Between 1730 and 1763, immigrants trickled into western Pennsylvania, northwestern Virginia, and western Maryland. Thomas Walker's discovery of Cumberland Gap in 1750 and the end of the French and Indian War in 1763 lured settlers deeper into the mountains, namely to upper east Tennessee, northwestern North Carolina, upstate South Carolina, and central Kentucky. Between 1790 and 1840, a series of treaties with the Cherokee and other Native American tribes opened up lands in north Georgia, northeast Alabama, the Tennessee Valley, the Cumberland Plateau regions, and the highlands along what is now the Tennessee-North Carolina border. The last of these treaties culminated in the removal of the bulk of the Cherokee population from the region via the Trail of Tears in 1838.
The Appalachian Frontier
Appalachian frontiersmen have long been romanticized for their ruggedness and self-sufficiency. A typical depiction of an Appalachian pioneer involves a hunter wearing a coonskin cap and buckskin clothing, and sporting a long rifle and shoulder-strapped powder horn. Perhaps no single figure symbolizes the Appalachian pioneer more than Daniel Boone (1734–1820), a long hunter and surveyor instrumental in the early settlement of Kentucky and Tennessee. Like Boone, Appalachian pioneers moved into areas largely separated from "civilization" by high mountain ridges, and had to fend for themselves against the elements. As many of these early settlers were living on Native American lands, attacks from Native American tribes were a continuous threat until the 19th century.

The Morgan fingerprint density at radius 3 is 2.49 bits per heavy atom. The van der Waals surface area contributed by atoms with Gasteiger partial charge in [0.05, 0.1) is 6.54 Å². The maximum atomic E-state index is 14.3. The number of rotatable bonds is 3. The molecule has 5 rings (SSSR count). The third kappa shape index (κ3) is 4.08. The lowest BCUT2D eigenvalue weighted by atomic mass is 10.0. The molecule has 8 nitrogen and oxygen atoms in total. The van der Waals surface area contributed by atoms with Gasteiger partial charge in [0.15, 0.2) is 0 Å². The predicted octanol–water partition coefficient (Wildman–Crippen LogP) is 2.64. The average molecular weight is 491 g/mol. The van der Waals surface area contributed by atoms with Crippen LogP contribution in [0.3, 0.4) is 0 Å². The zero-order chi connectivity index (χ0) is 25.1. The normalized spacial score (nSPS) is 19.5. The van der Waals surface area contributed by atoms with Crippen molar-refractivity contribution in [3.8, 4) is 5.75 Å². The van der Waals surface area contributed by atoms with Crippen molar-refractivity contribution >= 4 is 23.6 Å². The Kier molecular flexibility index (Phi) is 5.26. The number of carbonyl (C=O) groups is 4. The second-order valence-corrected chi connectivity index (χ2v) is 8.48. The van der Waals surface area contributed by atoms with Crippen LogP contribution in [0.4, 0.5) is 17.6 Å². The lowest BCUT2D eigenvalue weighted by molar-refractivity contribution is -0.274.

As early as the 18th century, Appalachia (then known simply as the "backcountry") began to distinguish itself from its wealthier lowland and coastal neighbors to the east. Frontiersmen often bickered with lowland and tidewater "elites" over taxes, sometimes to the point of armed revolts. In 1778, at the height of the American Revolution, backwoodsmen from Pennsylvania, Virginia, and what is now Kentucky took part in George Rogers Clark's Illinois campaign. Two years later, a group of Appalachian frontiersmen known as the Overmountain Men routed British forces at the Battle of Kings Mountain after rejecting a call by the British to disarm. After the war, residents throughout the Appalachian backcountry refused to pay a tax placed on whiskey by the new American government, leading to what became known as the Whiskey Rebellion.